My boat would be like the pilothouse boat that is in Yacht design according to Perry, can't remember the name but it was custom fro some people in the San Juan islands. Except with the transom off of Avanti and a frac rig. I could deal with the canoe transom if that would satisfy the 'classic' requirement.

#11 B.J. Porter

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Posted 07 February 2008 - 10:46 PM

Well, we could also back into this from the RIGHT direction.

The FT10M and the original Anarchy 30 stuff came about in the quest for a fun, fast, AFFORDABLE boat.

How many afforable, fun, family cruisers are there on the market today? Everything you see in the New Boat features in the sailing rags starts at what, 40 feet and a quarter of a Mil plus (except the BeneHuntaLinas)?

How about looking for something a family of four can spend a week on without murdering each other, get to some fun places (specify a range maybe - X miles on an eight hour sailing day??) and be both comfortable and independent at anchor, for something like $100-$125K FOB. Spare but not spartan, comfortable but not plush.

Anyone with an unlimited budget can come up with the "SA Floating Fuck Palace 50", and anyone who thinks crapping in a cedar bucket and eating ravioli out of a can is a fun way to spend a weekend can come up with the "SA Turbo Cruiser 30." Let's think of something that real people that like to sail but don't race much might actually want to buy and spend time on.

#12 sailman

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Posted 07 February 2008 - 10:47 PM

My boat would be like the pilothouse boat that is in Yacht design according to Perry, can't remember the name but it was custom fro some people in the San Juan islands. Except with the transom off of Avanti and a frac rig. I could deal with the canoe transom if that would satisfy the 'classic' requirement.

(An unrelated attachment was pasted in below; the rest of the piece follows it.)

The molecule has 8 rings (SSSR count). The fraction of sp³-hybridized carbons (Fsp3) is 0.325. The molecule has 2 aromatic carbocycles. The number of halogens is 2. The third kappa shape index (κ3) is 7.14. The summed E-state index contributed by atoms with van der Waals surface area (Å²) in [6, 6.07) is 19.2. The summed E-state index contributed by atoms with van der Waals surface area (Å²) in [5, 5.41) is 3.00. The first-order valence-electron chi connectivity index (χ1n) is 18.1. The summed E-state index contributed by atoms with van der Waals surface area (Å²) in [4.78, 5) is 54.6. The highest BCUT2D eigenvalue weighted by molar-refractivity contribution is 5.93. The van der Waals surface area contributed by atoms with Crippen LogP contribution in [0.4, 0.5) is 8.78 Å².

or one of Bob's Valient sterns! But I don't see how you would work that into an overhang.

#13 Bob Perry

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Posted 07 February 2008 - 10:52 PM

I hate to interject my own priorities here but I really think that "Floating Fuck Palace 50" has a nice ring to it.
Now if we can just come up with a decent logo.

#14 jimbot

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Posted 07 February 2008 - 10:52 PM

My vote would be easy to sail by a husband and wife team, smaller headsail size? if we go tiller it would need to be steerable by SWMBO when its blowing 25 and we are reefing, rigid boom vang. It would be nice if we could have the area forward of the main hatch clear enough that a soft dodger could be fitted.


Skylights that you can raise.

#15 B.J. Porter

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Posted 07 February 2008 - 10:53 PM

I hate to interject my own priorities here but I really think that "Floating Fuck Palace 50" has a nice ring to it.
Now if we can just come up with a decent logo.

Good marketing is all about alliteration these days.

#16 CharlieCobra

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Posted 07 February 2008 - 10:55 PM

Skylights my ass, how about a butterfly hatch trimmed with mahogany?

#17 jimbot

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Posted 07 February 2008 - 11:01 PM

Skylights my ass, how about a butterfly hatch trimmed with mahogany?

I think that's what I'm talking about. V shaped, both sides can raise?

#18 Bob Perry

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Posted 07 February 2008 - 11:01 PM

It's got to have a transom with traditional rake.
I favor a big cockpit. I was thinking more in line with Briar.
Moderate displacement so we can get some volume and stablity.
I hate trying to marry conservative classic ends with a moden underbody. You get neither fish nor fowl
We go all out for good looks and comfort or we go all out for speed.
Go all out for speed and you get a Melges 32. "Get that chute up Mom!"
I think this boat is more like, "I might put the chute up. I'll have another beer and think about it."

#19 jimbot

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Posted 07 February 2008 - 11:04 PM

It's got to have a transom with traditional rake.
I favor a big cockpit. I was thinking more in line with Briar.
Moderate displacement so we can get some volume and stablity.
I hate trying to marry conservative classic ends with a moden underbody. You get neither fish nor fowl
We go all out for good looks and comfort or we go all out for speed.